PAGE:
Since I live in Germany, nobody's waving flags, setting off fireworks, or enjoying backyard barbecues today. Should they be doing so in the USA? I've never felt less sanguine about the survival of America's separation from Great Britain. We no longer have anything like the democracy Jefferson and the Founding Fathers envisioned: we have a plutocracy, and the very real prospect of Donald Trump uniting Americans in hatred of immigrants, Muslims, and anyone whom he personally dislikes. I'm sure he has the pull to hammer Hillary Clinton on her emails and bludgeon the FBI into making her life difficult; I'll bet she's got the moxie to give Trump and the FBI a run for their money. Money. That is what government depends on, in ways unimaginable to the Founding Fathers.
Neither Clinton nor Trump could survive as politicians without the massive funds they've accumulated. The dregs of democracy that still remain--we citizens do all get to vote--depend heavily on the messages paid for by the candidates. It never occurred to me, growing up, that I'd prefer to hide under a rock than celebrate on Independence Day. In the hall of the academic building in which I teach, a colleague was trying to remember the lyrics to "You're A Grand Old Flag," and as we attempted to sing it--followed by "God Bless America," another colleague in a sentimental mood hummed a few bars--after which we dispersed, ashamed of the line, "symbol of the laaaaa-aaaand we love!"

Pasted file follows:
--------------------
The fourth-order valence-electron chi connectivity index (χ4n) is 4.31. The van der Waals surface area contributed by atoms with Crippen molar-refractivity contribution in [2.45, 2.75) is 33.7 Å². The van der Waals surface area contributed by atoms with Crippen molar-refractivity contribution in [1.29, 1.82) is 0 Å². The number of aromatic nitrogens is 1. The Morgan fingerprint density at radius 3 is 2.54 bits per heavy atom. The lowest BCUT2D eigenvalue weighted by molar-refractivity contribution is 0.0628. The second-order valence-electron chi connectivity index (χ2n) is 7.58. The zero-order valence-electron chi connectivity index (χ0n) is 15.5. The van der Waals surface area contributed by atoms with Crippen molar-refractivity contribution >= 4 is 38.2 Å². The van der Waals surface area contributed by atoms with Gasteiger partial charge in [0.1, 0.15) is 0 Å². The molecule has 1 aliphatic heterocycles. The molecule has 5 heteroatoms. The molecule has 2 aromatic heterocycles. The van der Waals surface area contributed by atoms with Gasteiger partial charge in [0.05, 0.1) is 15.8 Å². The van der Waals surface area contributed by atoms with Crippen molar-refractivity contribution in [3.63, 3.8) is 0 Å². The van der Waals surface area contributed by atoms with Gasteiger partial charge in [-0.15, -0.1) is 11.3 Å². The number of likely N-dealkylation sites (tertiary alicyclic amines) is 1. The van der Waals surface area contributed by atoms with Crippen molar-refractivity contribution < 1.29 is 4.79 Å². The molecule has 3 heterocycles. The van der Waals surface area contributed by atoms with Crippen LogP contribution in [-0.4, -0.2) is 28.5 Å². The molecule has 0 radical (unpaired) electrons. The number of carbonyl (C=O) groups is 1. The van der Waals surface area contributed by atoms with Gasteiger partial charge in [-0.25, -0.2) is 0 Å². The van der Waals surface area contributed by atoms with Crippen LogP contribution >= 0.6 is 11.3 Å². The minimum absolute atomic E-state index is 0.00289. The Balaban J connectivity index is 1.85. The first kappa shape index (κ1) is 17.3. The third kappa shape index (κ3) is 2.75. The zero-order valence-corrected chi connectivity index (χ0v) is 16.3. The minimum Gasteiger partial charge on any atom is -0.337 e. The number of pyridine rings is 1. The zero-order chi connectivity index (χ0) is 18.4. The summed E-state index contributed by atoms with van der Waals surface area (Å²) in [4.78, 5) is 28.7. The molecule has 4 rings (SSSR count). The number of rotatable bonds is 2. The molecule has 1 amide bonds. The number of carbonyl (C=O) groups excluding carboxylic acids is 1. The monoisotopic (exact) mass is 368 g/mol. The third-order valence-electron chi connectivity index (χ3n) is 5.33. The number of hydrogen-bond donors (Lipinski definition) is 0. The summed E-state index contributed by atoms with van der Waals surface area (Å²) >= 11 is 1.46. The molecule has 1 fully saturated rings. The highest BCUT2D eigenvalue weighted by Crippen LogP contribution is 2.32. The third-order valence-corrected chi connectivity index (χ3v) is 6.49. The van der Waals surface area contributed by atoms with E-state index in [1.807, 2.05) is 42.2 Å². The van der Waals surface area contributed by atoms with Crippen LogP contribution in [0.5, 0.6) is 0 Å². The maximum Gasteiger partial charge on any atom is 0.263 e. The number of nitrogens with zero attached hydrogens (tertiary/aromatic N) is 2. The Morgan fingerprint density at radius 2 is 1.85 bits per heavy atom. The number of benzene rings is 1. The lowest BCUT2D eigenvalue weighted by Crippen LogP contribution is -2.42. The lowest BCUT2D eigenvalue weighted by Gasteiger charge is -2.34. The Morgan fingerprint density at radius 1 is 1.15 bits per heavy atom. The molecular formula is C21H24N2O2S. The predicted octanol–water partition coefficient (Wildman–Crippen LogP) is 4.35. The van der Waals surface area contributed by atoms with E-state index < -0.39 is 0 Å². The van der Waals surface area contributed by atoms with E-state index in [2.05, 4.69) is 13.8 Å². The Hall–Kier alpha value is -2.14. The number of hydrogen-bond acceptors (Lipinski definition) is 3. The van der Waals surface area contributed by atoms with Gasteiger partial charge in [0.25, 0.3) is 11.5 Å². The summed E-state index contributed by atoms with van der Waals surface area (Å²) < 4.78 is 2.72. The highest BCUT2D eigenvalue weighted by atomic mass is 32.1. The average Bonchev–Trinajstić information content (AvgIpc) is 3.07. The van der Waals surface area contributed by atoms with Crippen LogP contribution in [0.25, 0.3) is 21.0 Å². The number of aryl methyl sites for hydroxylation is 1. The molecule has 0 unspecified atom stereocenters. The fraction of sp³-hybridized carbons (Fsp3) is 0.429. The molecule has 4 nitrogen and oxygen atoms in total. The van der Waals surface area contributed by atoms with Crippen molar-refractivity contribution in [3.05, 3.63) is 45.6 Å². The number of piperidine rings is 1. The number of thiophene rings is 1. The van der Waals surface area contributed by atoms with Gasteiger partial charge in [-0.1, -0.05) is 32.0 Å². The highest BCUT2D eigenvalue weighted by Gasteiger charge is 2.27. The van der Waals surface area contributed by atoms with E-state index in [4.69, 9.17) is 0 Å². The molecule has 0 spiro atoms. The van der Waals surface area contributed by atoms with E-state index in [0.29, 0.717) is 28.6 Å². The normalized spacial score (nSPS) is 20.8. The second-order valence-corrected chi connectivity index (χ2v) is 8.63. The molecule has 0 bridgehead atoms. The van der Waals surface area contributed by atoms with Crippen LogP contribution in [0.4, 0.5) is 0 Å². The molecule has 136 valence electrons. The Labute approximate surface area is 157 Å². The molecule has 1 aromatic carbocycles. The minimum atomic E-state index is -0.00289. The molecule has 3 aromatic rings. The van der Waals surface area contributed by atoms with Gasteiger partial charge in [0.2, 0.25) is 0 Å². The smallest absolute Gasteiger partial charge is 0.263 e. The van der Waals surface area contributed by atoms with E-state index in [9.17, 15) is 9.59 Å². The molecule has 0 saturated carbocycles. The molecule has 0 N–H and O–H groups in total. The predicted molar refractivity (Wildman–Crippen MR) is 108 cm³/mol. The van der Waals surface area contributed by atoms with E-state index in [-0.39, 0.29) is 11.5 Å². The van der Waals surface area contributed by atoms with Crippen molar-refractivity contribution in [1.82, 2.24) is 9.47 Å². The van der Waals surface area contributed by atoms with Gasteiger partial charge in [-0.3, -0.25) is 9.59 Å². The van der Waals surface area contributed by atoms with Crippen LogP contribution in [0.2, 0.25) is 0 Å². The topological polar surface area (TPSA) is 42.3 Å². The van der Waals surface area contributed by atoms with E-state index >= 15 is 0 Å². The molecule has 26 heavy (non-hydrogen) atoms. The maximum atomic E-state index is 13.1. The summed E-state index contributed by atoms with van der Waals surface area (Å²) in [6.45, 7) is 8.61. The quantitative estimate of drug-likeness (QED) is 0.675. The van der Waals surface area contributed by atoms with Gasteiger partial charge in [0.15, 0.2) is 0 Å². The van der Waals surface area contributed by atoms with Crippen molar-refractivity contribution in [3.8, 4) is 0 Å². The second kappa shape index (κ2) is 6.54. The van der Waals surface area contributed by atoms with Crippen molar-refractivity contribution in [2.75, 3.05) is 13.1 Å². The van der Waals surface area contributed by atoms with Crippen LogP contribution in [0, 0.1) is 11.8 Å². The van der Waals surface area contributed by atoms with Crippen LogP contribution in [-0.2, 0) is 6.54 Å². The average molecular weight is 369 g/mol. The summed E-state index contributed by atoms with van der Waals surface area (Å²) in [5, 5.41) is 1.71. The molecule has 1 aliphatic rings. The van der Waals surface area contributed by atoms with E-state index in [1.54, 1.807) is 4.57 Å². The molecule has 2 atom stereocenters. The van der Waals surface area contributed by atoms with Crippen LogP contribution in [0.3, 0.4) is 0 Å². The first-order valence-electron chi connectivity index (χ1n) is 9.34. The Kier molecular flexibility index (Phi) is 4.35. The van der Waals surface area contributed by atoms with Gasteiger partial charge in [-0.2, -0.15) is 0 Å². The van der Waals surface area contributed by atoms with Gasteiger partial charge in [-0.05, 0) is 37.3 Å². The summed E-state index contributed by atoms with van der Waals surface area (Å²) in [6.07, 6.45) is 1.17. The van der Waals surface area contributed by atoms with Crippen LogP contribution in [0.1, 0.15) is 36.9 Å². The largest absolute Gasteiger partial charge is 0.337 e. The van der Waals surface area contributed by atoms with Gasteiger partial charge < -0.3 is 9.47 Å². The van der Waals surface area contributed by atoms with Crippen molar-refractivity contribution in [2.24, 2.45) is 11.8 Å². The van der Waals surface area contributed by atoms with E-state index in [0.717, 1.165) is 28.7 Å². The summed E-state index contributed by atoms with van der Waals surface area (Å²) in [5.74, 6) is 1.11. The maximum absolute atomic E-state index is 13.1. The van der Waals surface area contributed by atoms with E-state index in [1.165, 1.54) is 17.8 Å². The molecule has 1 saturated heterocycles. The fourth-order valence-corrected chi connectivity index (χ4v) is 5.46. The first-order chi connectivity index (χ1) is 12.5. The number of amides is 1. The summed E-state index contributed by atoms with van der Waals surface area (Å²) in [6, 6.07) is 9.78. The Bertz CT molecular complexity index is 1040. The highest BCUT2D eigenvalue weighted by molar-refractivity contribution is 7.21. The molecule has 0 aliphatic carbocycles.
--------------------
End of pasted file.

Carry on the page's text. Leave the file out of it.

"That's the bathos of it," said my colleague.
Every time Trump yelps that he wants to "make America great again," that "bad things are happening," that "we have no choice," I daydream about crowds descending on the stage, waving banners that say, "Blessed are the Peacemakers!" and inciting audiences to remember that:
(1) What we want is to make America good again. Not "great."
(2) Good things are happening--will happen--when we know that we always have choices, and we always have hope.
(3) The only thing we have to fear is fear itself.